By the end of 1948, Sinatra himself felt that his career was stalling, something that was confirmed when he slipped to No. 4 on Down Beat’s annual poll of most popular singers (following Billy Eckstine, Frankie Laine, and Bing Crosby).
The year 1949 saw an upswing, as Frank once again teamed up with Gene Kelly to co-star in Take Me Out to the Ball Game. It was well received critically and became a major commercial success. That same year, Sinatra would team up with Gene Kelly for a third time in On the Town.
1950–60: Rebirth of career, Capitol concept albums
After two years’ absence, Sinatra returned to the concert stage on January 12, 1950, in Hartford, Connecticut. Sinatra’s voice suffered and he experienced hemorrhaging of his vocal cords on stage at the Copacabana on April 26, 1950. Sinatra’s career and appeal to new teen audiences declined as he moved into his mid-30s.
In September 1951, Sinatra made his Las Vegas debut at the Desert Inn. A month later, a second series of the Frank Sinatra Show aired on CBS.
Columbia and MCA dropped Sinatra in 1952.
The rebirth of Sinatra’s career began with the eve-of-Pearl Harbor drama From Here to Eternity (1953), for which he won an Academy Award for Best Supporting Actor. This role and performance mark the turnaround in Sinatra’s career, in which he went from being in a critical and commercial decline for several years to an Oscar-winning actor and, once again, one of the top recording artists in the world.
Also in 1953, Sinatra starred in the NBC radio program Rocky Fortune. His character, Rocko Fortunato (aka Rocky Fortune) was a private eye who was placed in a variety of odd jobs by the Gridley Employment Agency in order to help solve crimes. The series aired on NBC radio Tuesday nights from October 1953 to March 1954. During the final months of the show, just before the 1954 Oscars, it became a running gag that Sinatra would manage to work the phrase “from here to eternity” into each episode, a reference to his Oscar-nominated performance.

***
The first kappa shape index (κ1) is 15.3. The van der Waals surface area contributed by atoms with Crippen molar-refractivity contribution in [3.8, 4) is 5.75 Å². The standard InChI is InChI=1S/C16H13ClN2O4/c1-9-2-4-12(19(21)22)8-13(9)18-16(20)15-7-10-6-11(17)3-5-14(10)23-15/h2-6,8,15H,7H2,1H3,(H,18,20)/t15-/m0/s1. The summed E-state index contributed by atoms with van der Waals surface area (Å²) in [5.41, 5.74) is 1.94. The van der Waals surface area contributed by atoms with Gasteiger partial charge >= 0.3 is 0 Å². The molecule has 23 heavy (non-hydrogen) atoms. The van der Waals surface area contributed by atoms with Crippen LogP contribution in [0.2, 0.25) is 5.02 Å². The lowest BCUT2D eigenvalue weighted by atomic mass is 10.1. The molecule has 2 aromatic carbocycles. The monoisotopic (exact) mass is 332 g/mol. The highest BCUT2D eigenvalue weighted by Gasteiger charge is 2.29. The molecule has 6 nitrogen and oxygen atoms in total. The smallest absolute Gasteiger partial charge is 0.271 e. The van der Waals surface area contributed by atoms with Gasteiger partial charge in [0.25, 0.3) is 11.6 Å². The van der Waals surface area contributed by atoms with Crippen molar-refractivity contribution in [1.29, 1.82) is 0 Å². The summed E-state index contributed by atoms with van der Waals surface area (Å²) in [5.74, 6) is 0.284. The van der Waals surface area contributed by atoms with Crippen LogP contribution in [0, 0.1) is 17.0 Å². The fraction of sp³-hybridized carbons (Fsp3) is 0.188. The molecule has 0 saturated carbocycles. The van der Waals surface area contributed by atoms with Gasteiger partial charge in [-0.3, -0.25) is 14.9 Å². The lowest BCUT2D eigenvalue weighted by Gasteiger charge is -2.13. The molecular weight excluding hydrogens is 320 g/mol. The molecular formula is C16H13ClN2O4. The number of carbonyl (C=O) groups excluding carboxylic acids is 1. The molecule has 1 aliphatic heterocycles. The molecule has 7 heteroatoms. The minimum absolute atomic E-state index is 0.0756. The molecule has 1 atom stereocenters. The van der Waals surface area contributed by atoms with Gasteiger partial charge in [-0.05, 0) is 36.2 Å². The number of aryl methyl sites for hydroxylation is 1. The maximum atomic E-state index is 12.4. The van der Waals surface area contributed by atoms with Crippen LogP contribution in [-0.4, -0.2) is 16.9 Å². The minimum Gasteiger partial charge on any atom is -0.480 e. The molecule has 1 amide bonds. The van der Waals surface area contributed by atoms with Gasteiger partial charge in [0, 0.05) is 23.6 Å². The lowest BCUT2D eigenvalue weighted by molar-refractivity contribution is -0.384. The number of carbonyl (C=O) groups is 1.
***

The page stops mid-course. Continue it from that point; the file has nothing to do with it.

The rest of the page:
In 1953, Sinatra signed with Capitol Records, where he worked with many of the finest musical arrangers of the era, most notably Nelson Riddle, Gordon Jenkins, and Billy May. Sinatra reinvented himself with a series of albums featuring darker emotional material, including In the Wee Small Hours (1955) — Sinatra’s first 12″ LP and his second collaboration with Nelson Riddle — Where Are You? (1957) and Frank Sinatra Sings For Only The Lonely (1958). He also incorporated a hipper, “swinging” persona, as heard on Swing Easy! (1954), Songs For Swingin’ Lovers (1956), and Come Fly With Me (1957).